I slept a lot during that time.  I prayed a lot too.  I leaned on friends.  I told almost every woman I talked to..."I'm depressed," and I'd laugh about it, and then I'd say, "no, really, I am."  Some people heard my cry for help and some people did not.  Some people who were worse off than me, even kicked me when I was down, but that's all right.  I understand.

However, the Lord did not leave me comfort-less.  In His true, loving fashion, he sent me everything that I would need to climb my way out of the darkness, and to feel love and joy again.  He gave me a calling, surrounded me with wise women who would listen to me and advise me.  He gave me a great husband who supported me and proved that he loved me through sickness and health.  He allowed my children to be my rays of sunshine.  He sent the effects of The Atonement to lighten my load in many ways.  And he gave me an out-pouring of the spirit that had not been matched previously in my life.

I learned many things about myself, about God, about suffering, about life, about humility, about patience, and about what really matters.  I could clearly see the Lord pulling for me, seeing me through it all.

One day, as I was reading scriptures, I decided to pull out my Patriarchal Blessing and give it a once-over.  As I was reading it, I realized that, in essence, I was holding a letter from my 80-year-old-self.  In my blessing, I was able to read about things that I would do in my "later life" which indicated to me that at some time in the future I'd be ok, my children would be grown and doing well enough for me to leave them for exciting and important new adventures of my own.  I could suddenly see her in my mind's eye...that 80-something-year-old Jocelyn, all Grannified and glorious, with flabby arms, and grey hair, and I-don't-care-who-knows-it...ready to take on the world.  And my 30-something Jocelyn suddenly sprang back to life!  It was just the nod and wink that I needed, to say, "I'm going to be ok."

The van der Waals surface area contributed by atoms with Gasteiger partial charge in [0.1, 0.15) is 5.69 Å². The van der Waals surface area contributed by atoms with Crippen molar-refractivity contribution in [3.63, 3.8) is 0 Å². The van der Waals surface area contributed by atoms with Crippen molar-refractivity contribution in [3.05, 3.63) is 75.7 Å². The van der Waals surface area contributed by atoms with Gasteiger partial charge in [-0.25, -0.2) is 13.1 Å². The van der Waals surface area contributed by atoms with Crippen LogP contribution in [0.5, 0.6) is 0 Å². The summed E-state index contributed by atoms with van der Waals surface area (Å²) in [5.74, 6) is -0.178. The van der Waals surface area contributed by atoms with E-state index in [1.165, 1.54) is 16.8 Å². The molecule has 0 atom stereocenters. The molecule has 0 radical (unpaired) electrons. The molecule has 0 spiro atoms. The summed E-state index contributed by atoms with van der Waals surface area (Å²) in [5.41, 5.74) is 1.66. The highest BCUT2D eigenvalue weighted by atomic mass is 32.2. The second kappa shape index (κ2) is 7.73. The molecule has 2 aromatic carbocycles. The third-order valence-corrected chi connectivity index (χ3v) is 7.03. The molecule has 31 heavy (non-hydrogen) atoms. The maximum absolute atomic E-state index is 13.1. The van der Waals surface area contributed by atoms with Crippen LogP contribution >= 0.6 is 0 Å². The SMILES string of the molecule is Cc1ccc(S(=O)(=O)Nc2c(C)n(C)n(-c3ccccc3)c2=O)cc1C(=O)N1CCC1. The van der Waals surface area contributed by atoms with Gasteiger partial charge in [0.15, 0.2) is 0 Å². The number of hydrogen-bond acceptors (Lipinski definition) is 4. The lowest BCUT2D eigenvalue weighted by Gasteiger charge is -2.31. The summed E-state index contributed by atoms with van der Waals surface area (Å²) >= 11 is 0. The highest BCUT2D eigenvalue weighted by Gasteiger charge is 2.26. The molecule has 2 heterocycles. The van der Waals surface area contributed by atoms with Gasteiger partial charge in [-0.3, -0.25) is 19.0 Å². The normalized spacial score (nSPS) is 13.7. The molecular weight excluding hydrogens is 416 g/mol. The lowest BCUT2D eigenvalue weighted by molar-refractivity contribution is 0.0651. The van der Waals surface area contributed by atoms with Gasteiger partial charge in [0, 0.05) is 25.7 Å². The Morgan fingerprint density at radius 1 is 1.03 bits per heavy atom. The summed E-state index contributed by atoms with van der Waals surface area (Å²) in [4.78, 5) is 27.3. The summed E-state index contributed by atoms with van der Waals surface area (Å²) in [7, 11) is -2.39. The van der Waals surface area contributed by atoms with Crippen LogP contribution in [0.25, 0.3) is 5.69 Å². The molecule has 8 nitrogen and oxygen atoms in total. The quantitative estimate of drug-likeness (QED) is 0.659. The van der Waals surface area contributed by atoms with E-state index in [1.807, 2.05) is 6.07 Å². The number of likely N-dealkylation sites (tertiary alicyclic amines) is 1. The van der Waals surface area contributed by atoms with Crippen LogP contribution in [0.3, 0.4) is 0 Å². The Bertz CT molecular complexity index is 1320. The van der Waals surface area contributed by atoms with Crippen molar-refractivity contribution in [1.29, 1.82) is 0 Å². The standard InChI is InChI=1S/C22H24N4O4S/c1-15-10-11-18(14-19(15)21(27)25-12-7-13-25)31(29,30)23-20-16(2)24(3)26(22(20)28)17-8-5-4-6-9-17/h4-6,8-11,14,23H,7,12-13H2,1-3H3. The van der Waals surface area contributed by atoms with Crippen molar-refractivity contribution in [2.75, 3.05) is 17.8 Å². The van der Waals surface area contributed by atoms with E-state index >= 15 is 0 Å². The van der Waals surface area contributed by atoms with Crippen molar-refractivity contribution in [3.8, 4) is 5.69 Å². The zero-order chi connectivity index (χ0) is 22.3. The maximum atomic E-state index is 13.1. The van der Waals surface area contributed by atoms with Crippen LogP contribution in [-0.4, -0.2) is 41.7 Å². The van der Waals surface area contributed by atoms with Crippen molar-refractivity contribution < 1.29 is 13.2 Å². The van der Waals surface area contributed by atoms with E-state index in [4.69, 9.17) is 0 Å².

Of course, it took more than a nod and a wink to make it back.  It took chocolate, and medicine, and humility, and long talks with a good friend, and hugs from my kids, and tears with my husband.  And about 15 pounds later, I'm really working my way toward that Granny body, but at least I'm feeling like myself again, on the inside.  And it feels great.

My sister said recently, "Are you getting fitter and fitter?" I replied, "No, I'm just getting happier and happier."

As I round the corner to the anniversary of that very difficult time in my life, I look back at 2010, and I am still completely amazed at all that I was able to accomplish, even in my impaired state. I could not have done it without the Lord's help.  It only goes to prove that God truly works miracles, that he cares about and knows each of us individually, and that,"...if men come unto me I will show unto them their weakness. I give unto men weakness that they may be humble; and my grace is sufficient for all men that humble themselves before me; for if they humble themselves before me, and have faith in me, then will I make weak things become strong unto them” (Ether 12:27)